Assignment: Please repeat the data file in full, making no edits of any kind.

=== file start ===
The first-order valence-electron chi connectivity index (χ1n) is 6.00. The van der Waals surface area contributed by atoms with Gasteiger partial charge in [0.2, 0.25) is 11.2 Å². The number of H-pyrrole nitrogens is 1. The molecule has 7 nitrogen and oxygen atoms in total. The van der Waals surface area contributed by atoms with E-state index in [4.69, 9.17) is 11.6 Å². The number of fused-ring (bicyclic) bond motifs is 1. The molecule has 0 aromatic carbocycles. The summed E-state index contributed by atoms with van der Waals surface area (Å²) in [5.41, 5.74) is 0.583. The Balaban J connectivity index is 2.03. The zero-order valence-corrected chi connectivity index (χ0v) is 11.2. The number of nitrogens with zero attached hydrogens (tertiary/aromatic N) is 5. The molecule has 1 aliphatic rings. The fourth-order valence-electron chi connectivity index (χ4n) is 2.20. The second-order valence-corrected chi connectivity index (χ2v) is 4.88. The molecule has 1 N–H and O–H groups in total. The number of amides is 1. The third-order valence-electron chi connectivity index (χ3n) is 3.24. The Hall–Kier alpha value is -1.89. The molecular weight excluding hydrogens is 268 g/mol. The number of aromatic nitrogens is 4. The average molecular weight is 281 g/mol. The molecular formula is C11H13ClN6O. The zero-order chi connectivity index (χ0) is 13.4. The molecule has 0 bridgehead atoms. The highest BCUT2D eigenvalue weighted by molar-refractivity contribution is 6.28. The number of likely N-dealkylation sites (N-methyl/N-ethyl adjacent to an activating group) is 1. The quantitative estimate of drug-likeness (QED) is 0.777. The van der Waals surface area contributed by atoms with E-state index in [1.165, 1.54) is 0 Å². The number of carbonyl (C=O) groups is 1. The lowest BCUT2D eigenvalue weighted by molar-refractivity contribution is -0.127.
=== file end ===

The first-order valence-electron chi connectivity index (χ1n) is 6.00. The van der Waals surface area contributed by atoms with Gasteiger partial charge in [0.2, 0.25) is 11.2 Å². The number of H-pyrrole nitrogens is 1. The molecule has 7 nitrogen and oxygen atoms in total. The van der Waals surface area contributed by atoms with E-state index in [4.69, 9.17) is 11.6 Å². The number of fused-ring (bicyclic) bond motifs is 1. The molecule has 0 aromatic carbocycles. The summed E-state index contributed by atoms with van der Waals surface area (Å²) in [5.41, 5.74) is 0.583. The Balaban J connectivity index is 2.03. The zero-order valence-corrected chi connectivity index (χ0v) is 11.2. The number of nitrogens with zero attached hydrogens (tertiary/aromatic N) is 5. The molecule has 1 aliphatic rings. The fourth-order valence-electron chi connectivity index (χ4n) is 2.20. The second-order valence-corrected chi connectivity index (χ2v) is 4.88. The molecule has 1 N–H and O–H groups in total. The number of amides is 1. The third-order valence-electron chi connectivity index (χ3n) is 3.24. The Hall–Kier alpha value is -1.89. The molecular weight excluding hydrogens is 268 g/mol. The number of aromatic nitrogens is 4. The average molecular weight is 281 g/mol. The molecular formula is C11H13ClN6O. The zero-order chi connectivity index (χ0) is 13.4. The molecule has 0 bridgehead atoms. The highest BCUT2D eigenvalue weighted by molar-refractivity contribution is 6.28. The number of likely N-dealkylation sites (N-methyl/N-ethyl adjacent to an activating group) is 1. The quantitative estimate of drug-likeness (QED) is 0.777. The van der Waals surface area contributed by atoms with E-state index in [1.165, 1.54) is 0 Å². The number of carbonyl (C=O) groups is 1. The lowest BCUT2D eigenvalue weighted by molar-refractivity contribution is -0.127.